Is This Really an Emergency?

Emergency Tips from The Doctors


• Keep emergency phone numbers, such as your doctors, hospital, poison control and 911 in your cell phone, next to your home phone and in your car. The National Poison Control Hotline number is 1-800-222-1222.

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“Another thing to remember,” Dr. Jim says, “is if you’re out cold, the authorities are maybe going to grab your cell phone, and they’re going to look in your index and look for I.C.E., in case of emergency. Have a loved one entered under I.C.E.”

If you take medications, keep a list of those with you so if you do end up in the hospital, the doctors will know what they are.

Keep an updated first aid kit in the house and know how to use it.

Get first aid certified so you are ready to handle basic problems and injuries at home.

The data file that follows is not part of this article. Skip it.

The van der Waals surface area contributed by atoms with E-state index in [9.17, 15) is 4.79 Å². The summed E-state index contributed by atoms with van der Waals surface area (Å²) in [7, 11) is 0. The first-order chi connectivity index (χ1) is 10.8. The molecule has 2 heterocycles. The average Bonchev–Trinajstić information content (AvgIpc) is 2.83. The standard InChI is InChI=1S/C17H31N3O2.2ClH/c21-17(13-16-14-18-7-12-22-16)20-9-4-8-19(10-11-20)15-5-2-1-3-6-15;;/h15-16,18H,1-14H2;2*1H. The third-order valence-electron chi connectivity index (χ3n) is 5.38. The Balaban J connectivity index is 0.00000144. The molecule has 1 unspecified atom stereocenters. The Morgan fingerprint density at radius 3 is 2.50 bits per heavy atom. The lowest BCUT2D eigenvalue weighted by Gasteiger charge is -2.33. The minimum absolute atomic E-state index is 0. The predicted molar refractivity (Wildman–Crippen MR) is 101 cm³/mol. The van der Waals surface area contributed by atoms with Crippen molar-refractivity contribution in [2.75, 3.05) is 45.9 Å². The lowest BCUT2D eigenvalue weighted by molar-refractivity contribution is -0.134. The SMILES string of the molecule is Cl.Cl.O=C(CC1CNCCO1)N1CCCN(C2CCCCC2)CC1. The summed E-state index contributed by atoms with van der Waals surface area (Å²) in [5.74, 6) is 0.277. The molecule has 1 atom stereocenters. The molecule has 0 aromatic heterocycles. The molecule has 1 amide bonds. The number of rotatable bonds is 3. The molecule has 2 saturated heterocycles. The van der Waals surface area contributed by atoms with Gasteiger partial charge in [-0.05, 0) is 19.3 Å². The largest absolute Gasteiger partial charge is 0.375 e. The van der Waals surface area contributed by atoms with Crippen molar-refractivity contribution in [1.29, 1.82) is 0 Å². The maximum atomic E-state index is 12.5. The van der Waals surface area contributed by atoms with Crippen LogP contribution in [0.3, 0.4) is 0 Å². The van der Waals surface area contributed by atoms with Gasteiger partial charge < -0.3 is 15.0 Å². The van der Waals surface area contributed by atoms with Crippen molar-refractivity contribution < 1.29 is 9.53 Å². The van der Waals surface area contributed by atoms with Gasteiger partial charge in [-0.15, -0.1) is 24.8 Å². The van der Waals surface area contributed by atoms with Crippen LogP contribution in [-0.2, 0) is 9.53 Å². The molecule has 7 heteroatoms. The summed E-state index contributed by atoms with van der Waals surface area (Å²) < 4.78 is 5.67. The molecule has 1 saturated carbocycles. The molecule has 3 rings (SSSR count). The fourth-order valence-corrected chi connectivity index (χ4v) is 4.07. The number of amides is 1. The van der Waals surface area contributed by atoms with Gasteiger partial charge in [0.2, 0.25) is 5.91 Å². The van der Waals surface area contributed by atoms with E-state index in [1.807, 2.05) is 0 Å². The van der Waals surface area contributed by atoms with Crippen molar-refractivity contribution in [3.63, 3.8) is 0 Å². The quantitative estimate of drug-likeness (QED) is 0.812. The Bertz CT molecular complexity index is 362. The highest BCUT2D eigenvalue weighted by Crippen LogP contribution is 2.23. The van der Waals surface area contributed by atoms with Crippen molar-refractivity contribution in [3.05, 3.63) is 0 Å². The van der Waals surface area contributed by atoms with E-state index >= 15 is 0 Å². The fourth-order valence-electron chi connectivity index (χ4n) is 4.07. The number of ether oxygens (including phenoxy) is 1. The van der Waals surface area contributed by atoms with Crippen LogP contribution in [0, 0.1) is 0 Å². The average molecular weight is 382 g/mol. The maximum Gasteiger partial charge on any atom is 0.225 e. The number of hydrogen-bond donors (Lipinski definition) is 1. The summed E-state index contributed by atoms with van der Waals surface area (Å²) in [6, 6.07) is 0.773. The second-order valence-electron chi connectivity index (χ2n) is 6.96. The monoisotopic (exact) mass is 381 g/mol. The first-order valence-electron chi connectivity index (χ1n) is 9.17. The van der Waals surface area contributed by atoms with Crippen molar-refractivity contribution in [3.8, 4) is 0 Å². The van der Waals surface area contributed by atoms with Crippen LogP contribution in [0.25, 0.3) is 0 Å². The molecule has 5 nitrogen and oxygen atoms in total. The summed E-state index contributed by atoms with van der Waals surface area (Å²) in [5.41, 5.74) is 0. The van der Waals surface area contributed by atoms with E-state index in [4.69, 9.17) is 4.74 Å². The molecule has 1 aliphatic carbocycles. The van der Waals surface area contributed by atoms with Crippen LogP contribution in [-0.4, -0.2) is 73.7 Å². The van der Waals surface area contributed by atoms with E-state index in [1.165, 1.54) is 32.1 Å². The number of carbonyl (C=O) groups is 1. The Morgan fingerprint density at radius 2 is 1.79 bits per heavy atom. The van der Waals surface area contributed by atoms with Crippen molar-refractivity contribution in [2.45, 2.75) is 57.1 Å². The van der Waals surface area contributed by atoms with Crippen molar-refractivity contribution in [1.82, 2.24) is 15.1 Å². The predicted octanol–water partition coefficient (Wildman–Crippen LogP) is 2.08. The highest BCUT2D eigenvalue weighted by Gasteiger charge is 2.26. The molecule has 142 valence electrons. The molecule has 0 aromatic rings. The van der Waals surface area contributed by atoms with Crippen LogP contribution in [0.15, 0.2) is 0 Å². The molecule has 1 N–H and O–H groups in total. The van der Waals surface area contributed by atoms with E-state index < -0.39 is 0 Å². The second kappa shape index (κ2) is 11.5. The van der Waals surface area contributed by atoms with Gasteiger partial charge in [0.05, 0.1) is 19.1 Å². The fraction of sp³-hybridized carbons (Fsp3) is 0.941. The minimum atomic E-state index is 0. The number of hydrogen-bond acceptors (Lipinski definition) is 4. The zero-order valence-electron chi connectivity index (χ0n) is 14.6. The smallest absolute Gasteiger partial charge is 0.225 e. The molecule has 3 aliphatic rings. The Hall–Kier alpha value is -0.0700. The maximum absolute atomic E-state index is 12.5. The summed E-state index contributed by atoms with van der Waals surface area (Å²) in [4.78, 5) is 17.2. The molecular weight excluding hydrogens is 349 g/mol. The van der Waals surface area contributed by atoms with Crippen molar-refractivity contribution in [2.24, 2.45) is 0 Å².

Heart Device Recall

Pulling a defective medical device off the shelf is one thing, but removing it from the bodies of thousands of patients is much more complicated and dangerous. This is the predicament many people find themselves in after Medtronic recalled the Sprint Fidelis, a heart defibrillator cable, in 2007 after five patients died from a malfunction. However, nearly 150,000 Americans still have the cable implanted, and four people have died during extraction of the product.

“First of all, I think it’s safe to say that Medtronic is one of the most important device companies in the world,” cardiac surgeon Dr. Greg Fontana says. “They’ve supplied us with the first pacemakers decades ago, and a lot of work goes into these devices before they’re ever released into the market with FDA approval.


“But devices fail, and we know that, but we hope that it’s just at a very, very low level, and if they do fail they can be identified and safely dealt with,” he continues. “In this case, a quarter-million patients had implanted defibrillators, not just the simple pacemaker, but the pacemakers that also shock a patient out of dangerous rhythms. One of the cables in the heart fractured within the first couple of years, which can lead to inappropriate shocks or inappropriate pacing. But obviously, to go back in there and remove that carries risk as well.”